In what respect?


That the Merc's have nearly twice the advantage in Q compared to what the Red Bull had in 2010. It's roughly 4 and a half tenths for RB and 6 and a half for Merc I think.

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PostPosted: Mon Aug 15, 2016 8:23 am 
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Lotus49 wrote:
mikeyg123 wrote:
In what respect?


That the Merc's have nearly twice the advantage in Q compared to what the Red Bull had in 2010. It's roughly 4 and a half tenths for RB and 6 and a half for Merc I think.

In the calcs I made for the same period in 2010 the RBs were just over three tenths ahead, while the Merc are just over half a second on average. It's possible I got my calcs wrong of course but will check again later


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PostPosted: Mon Aug 15, 2016 10:09 am 
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Zoue wrote:
Lotus49 wrote:
mikeyg123 wrote:
In what respect?


That the Merc's have nearly twice the advantage in Q compared to what the Red Bull had in 2010. It's roughly 4 and a half tenths for RB and 6 and a half for Merc I think.

In the calcs I made for the same period in 2010 the RBs were just over three tenths ahead, while the Merc are just over half a second on average. It's possible I got my calcs wrong of course but will check again later


Mine's were very rough(lot of rounding up and down) as I was in a rush so It wouldn't surprise me if they were a mile off to be honest. :lol:

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PostPosted: Mon Aug 15, 2016 11:36 am 
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Zoue wrote:
Lotus49 wrote:
mikeyg123 wrote:
In what respect?


That the Merc's have nearly twice the advantage in Q compared to what the Red Bull had in 2010. It's roughly 4 and a half tenths for RB and 6 and a half for Merc I think.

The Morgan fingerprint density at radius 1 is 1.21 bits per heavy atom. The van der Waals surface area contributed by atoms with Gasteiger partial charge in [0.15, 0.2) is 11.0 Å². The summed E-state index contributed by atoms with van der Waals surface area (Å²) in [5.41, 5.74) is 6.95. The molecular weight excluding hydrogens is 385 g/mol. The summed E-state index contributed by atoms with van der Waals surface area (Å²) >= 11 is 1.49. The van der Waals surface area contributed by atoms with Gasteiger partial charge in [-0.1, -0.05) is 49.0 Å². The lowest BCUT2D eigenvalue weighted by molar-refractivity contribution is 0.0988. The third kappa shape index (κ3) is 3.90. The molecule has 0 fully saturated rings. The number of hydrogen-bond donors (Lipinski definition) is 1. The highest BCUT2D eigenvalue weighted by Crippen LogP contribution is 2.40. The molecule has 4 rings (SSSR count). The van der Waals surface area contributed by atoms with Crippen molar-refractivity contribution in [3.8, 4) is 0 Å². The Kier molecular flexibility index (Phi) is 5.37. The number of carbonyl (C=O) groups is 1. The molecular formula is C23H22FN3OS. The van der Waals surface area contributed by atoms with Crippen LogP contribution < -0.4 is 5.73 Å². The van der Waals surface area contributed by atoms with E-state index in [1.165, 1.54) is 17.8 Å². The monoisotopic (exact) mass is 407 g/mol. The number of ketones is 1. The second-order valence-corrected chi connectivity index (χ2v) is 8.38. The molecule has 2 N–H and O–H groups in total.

In the calcs I made for the same period in 2010 the RBs were just over three tenths ahead, while the Merc are just over half a second on average. It's possible I got my calcs wrong of course but will check again later

3 tenths for Red Bull and 5 tenths for Mercedes so it's not double as such, then you are not factoring in the drivers themselves, the Mercs are up against Ricciardo who beat Vettel in qualifying by over a tenth in 2014, so the difference is not as massive as many probably would have thought?

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PostPosted: Mon Aug 15, 2016 12:24 pm 
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pokerman wrote:
Zoue wrote:
Lotus49 wrote:
mikeyg123 wrote:
In what respect?


That the Merc's have nearly twice the advantage in Q compared to what the Red Bull had in 2010. It's roughly 4 and a half tenths for RB and 6 and a half for Merc I think.

In the calcs I made for the same period in 2010 the RBs were just over three tenths ahead, while the Merc are just over half a second on average. It's possible I got my calcs wrong of course but will check again later

3 tenths for Red Bull and 5 tenths for Mercedes so it's not double as such, then you are not factoring in the drivers themselves, the Mercs are up against Ricciardo who beat Vettel in qualifying by over a tenth in 2014, so the difference is not as massive as many probably would have thought?